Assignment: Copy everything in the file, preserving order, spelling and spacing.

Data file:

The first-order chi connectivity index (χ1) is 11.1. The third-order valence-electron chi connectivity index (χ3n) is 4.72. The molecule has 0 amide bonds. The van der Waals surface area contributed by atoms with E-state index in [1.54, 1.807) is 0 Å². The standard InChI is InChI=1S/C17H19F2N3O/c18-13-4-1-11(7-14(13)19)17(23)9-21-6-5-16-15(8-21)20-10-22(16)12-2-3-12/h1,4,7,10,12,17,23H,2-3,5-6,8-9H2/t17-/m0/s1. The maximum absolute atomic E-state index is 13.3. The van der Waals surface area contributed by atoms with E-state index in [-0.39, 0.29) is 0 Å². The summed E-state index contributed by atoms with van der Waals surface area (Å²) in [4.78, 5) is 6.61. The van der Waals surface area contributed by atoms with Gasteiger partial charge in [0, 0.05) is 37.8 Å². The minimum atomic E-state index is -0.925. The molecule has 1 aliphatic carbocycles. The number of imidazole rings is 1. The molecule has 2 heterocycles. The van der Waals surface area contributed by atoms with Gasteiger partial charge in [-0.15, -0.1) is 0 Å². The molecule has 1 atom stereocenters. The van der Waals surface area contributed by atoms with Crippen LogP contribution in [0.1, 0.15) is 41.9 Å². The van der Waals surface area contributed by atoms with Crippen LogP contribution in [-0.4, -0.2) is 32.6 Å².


The first-order chi connectivity index (χ1) is 11.1. The third-order valence-electron chi connectivity index (χ3n) is 4.72. The molecule has 0 amide bonds. The van der Waals surface area contributed by atoms with E-state index in [1.54, 1.807) is 0 Å². The standard InChI is InChI=1S/C17H19F2N3O/c18-13-4-1-11(7-14(13)19)17(23)9-21-6-5-16-15(8-21)20-10-22(16)12-2-3-12/h1,4,7,10,12,17,23H,2-3,5-6,8-9H2/t17-/m0/s1. The maximum absolute atomic E-state index is 13.3. The van der Waals surface area contributed by atoms with E-state index in [-0.39, 0.29) is 0 Å². The summed E-state index contributed by atoms with van der Waals surface area (Å²) in [4.78, 5) is 6.61. The van der Waals surface area contributed by atoms with Gasteiger partial charge in [0, 0.05) is 37.8 Å². The minimum atomic E-state index is -0.925. The molecule has 1 aliphatic carbocycles. The number of imidazole rings is 1. The molecule has 2 heterocycles. The van der Waals surface area contributed by atoms with Gasteiger partial charge in [-0.15, -0.1) is 0 Å². The molecule has 1 atom stereocenters. The van der Waals surface area contributed by atoms with Crippen LogP contribution in [0.1, 0.15) is 41.9 Å². The van der Waals surface area contributed by atoms with Crippen LogP contribution in [-0.4, -0.2) is 32.6 Å².